- We have argued for zoning changes to strengthen the tax base, in opposition to the garden-club desire to downzone high-value multi-family properties in lieu of tax-subsidized apartment complexes elsewhere.
- We have promoted regulatory reform to make Ypsilanti more attractive to business, thereby increasing the desirability, revenue, and taxable value of business properties.
- We have encouraged the sale of non-essential City-held properties to generate cash and return them to the tax rolls. Too often, City Hall has rejected these proposals for failing to satisfy personal aesthetic tastes or its particular “vision,” despite the drain on resources for maintenance and patrolling
It does not take courage to propose new taxes. It takes courage to exhibit leadership by making fundamental reforms and exhausting every possible avenue before burdening your constituents. Regrettably, City Hall has chosen the easy path, and offers only excuses for why this or that cannot be done. Our goal is to overturn that mindset, and to restore financial stability through a multifaceted set of good policies such as those described above. Our goal is meaningful and sustainable change.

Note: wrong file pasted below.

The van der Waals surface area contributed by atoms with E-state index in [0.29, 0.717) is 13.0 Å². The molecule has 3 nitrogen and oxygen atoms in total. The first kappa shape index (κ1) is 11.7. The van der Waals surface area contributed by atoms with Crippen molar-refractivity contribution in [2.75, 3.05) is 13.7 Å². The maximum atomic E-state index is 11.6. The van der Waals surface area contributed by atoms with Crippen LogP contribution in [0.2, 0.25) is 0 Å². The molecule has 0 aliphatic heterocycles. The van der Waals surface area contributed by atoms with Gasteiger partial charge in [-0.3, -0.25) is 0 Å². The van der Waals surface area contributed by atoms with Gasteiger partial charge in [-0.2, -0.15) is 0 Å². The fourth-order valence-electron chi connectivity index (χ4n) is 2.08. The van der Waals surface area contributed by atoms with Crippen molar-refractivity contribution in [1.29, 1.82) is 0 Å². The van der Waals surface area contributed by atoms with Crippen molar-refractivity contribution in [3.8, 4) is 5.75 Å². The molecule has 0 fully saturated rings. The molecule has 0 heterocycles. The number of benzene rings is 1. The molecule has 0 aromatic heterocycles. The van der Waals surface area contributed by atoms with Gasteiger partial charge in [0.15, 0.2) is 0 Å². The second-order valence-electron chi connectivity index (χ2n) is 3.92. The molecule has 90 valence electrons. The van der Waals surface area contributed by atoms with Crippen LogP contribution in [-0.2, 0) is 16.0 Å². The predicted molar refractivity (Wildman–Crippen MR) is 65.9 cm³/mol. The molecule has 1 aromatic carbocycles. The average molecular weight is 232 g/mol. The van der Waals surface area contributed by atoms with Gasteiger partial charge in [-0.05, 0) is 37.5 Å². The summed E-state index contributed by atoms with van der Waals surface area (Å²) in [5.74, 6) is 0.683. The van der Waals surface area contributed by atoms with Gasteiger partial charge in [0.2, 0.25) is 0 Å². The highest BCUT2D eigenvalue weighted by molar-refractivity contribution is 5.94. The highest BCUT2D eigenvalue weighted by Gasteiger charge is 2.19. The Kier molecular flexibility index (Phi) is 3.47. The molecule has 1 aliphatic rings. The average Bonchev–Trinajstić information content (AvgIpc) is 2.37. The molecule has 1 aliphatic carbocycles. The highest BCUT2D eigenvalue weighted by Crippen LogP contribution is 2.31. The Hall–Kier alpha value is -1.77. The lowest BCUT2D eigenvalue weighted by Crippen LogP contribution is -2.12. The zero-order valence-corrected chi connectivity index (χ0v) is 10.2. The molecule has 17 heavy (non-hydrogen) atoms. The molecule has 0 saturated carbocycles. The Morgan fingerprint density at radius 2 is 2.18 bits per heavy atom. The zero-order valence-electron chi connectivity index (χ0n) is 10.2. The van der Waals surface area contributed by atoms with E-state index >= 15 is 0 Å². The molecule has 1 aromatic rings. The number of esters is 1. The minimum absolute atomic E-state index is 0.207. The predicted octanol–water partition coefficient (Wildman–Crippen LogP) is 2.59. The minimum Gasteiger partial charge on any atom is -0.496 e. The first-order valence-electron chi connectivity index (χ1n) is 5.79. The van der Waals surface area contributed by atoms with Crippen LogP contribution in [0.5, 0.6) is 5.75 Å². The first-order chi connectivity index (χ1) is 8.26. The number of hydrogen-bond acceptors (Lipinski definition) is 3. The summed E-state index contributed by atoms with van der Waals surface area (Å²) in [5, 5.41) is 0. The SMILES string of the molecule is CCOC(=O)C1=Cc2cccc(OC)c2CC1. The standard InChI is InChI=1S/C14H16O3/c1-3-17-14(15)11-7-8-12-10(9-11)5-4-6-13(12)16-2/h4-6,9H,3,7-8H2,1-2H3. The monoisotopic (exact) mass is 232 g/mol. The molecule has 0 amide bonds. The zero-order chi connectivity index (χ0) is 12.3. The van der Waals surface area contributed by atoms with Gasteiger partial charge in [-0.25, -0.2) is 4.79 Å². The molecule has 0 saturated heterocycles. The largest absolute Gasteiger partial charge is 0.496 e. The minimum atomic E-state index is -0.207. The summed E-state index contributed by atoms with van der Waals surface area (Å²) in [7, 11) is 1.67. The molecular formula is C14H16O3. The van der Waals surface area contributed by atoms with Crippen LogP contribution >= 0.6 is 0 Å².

We believe that the residents of Ypsilanti must stand up and become part of the solution. We have to shift the conversation at City Hall, and break down its insular culture with new ideas.
We must keep City Hall from chasing countless pet projects that divert its attention and City resources. We need to refocus on core services, such as public safety, garbage pickup, snow removal, pension/benefit reform, and meaningful progress on resolving Water Street.